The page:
The New Zealand Press Council has not upheld complaints that the New Zealand Herald had shown a lack of balance in its reporting and that it acted improperly in using for news purposes information contained in death notices submitted to it for publication.

The Press Council considered the complaints against the background of events stemming from an incident on 2 September 1996 when Ken Heard was killed by a gunshot wound to the head. On 7 September his father died and members of the Heard family decided that their funerals should be combined. To let friends know of this, the family lodged funeral notices with the Herald on Sunday 8 September so that they would appear publicly next morning. Next day the Herald published the notice together with a front page news item which drew on information in the notice and linked the two deaths. On 17 September Dennis Fitchett was arrested and charged with Ken Heard’s murder. A depositions hearing was heard on 19 March this year and was reported in the Herald. At the time of the Press Council hearing Dennis Fitchett had not yet come to trial.

On 30 March this year, Ken Heard’s brother Lt Colonel James Heard opened a series of exchanges with the Herald on its use of information contained in the funeral notices and over what he saw as a lack of balance in the newspaper’s descriptions of Ken Heard and Dennis Fitchett.

In support of his complaint about the Herald’s use of the funeral notices, Lt Colonel Heard said that in with-holding the notices until the last safe time for publication, his family had balanced the wish to inform friends against the wish to retain privacy. They were aggrieved that the Herald had used information for other than the purposes for which it was supplied. In particular, despite specific objection, the Herald had published a news item drawing directly on the death notices.

The editor replied that privacy matters did not arise, since the intention to publish an advertisement in a daily newspaper waived any privacy considerations. The Herald’s action accorded with established practice and was in no way unethical.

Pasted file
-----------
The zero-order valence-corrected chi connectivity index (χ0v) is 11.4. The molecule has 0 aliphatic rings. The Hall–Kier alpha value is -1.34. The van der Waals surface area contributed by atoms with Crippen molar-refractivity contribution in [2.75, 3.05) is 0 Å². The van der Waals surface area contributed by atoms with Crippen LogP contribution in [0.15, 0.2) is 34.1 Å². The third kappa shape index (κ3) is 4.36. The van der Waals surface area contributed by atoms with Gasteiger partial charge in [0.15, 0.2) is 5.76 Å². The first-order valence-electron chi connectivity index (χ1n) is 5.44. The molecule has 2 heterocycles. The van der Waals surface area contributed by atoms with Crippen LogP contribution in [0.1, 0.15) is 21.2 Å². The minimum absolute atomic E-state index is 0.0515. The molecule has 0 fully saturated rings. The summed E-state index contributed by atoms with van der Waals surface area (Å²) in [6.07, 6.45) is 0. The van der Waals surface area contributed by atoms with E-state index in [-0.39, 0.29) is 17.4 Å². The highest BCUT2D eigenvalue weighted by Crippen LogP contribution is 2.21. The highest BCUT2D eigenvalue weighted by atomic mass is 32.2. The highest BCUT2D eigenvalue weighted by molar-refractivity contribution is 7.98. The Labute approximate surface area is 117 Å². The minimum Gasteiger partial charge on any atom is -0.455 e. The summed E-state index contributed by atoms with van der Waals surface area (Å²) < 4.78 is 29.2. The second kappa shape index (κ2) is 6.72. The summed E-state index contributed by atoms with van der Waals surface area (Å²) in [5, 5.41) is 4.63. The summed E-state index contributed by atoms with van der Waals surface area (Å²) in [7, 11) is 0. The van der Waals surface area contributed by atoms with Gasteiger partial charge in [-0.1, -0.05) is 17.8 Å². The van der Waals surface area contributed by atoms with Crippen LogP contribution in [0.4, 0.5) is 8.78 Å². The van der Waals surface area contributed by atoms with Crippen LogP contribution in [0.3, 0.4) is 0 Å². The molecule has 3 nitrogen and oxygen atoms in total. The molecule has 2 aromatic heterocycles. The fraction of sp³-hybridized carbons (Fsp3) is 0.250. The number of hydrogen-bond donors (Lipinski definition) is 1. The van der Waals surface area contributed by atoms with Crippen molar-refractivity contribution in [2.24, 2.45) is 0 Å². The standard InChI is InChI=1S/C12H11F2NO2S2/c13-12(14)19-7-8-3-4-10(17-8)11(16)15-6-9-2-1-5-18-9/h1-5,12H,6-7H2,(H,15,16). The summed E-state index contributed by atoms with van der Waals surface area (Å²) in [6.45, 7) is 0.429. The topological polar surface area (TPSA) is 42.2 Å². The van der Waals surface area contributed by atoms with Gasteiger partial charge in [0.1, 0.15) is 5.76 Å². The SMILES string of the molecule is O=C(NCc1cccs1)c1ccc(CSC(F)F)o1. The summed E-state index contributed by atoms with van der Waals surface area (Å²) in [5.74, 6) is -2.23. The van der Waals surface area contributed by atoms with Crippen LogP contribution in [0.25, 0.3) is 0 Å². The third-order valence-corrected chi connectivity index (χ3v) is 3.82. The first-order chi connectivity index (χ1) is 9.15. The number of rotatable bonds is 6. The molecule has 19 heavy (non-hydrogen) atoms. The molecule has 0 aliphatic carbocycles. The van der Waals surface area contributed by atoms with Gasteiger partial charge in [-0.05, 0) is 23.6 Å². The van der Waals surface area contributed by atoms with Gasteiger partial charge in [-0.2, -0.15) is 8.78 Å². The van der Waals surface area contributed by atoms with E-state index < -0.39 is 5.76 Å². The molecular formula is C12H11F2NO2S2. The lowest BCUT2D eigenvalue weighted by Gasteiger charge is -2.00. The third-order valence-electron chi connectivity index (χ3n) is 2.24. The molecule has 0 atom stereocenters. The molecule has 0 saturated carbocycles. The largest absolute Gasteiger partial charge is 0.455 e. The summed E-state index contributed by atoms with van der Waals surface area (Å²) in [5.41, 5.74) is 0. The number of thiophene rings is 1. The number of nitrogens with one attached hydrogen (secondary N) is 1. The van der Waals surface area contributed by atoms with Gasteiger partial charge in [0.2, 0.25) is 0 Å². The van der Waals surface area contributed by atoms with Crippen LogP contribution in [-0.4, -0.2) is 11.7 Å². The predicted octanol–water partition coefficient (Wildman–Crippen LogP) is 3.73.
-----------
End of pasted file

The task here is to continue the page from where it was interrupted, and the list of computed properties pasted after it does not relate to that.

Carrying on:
In subsequent exchanges their conflicting positions were developed in greater detail.

According to Lt Colonel Heard, the paper was wrong in contending that an unpublished advertisement placed the copy in the public domain. He expressed surprise that industry practices should support what he characterised as rifling paid advertising copy for news leads. And he suggested that if that were established practice, there should be a prominent declaration to that effect.

According to the editor it was indeed widely established practice within newspapers everywhere to check birth and death notices before publication so as to provide material for news items. Information so gathered would be published simultaneously with the public notice. He said that the family’s objections were not initially expressed as clearly as was later claimed. And he contended that in any case such objections were not a reason against publishing a report that was in the general interest.

In support of his second complaint that the Herald’s reports lacked balance, Lt Colonel Heard said that the paper had chosen to “image” Ken Heard in a way disparaging to him. Thus he was described as a gang associate whose death was an execution. This approach, he said, differed markedly by the way in which the accused man Dennis Fitchett was described, even though as fathers and beneficiaries, the two men had common features. Thus one was described as a gang associate, the other as a solo father. It seemed therefore that the Herald exercised caution in respect of someone accused of murder, but was at liberty to brand the deceased. Imposing a brand on Ken Heard could influence prospective jurors away from a position of neutrality. The effect of the Herald’s reporting, he said, had been to give the accused man a comparatively favourable position. The approach had therefore lacked balance.

This was denied by the editor. The description given Ken Heard repeated information provided by the police. The Herald did not consider the term inappropriate and if they were now to attempt to correct or to go further in dealing with the background of the accused, they would risk the consequences Lt Colonel Heard identified. When the case came to trial, the facts would emerge and be reported.

Although the Press Council was impressed by the vigour and obvious sincerity of Lt Colonel Heard’s representations, it did not uphold either of the complaints. The family’s concern over the use to which the funeral notices were put was understandable. But the Press Council did not consider that the Herald had acted unethically or in breach of accepted journalistic standards in simultaneously publishing the death notices and a news item elaborating upon them, especially since it was conceded by Lt Colonel Heard that the deaths and funerals were of public interest.

Nor did the Council find any substantial ground for accepting that, in its descriptions of the victim and the accused, the Herald had shown a lack of balance capable of swaying the judgment of potential jurors. The Herald was entitled to repeat police information about Ken Heard. And the caution it had shown in characterising the accused, was natural enough since his case had not yet come to trial.


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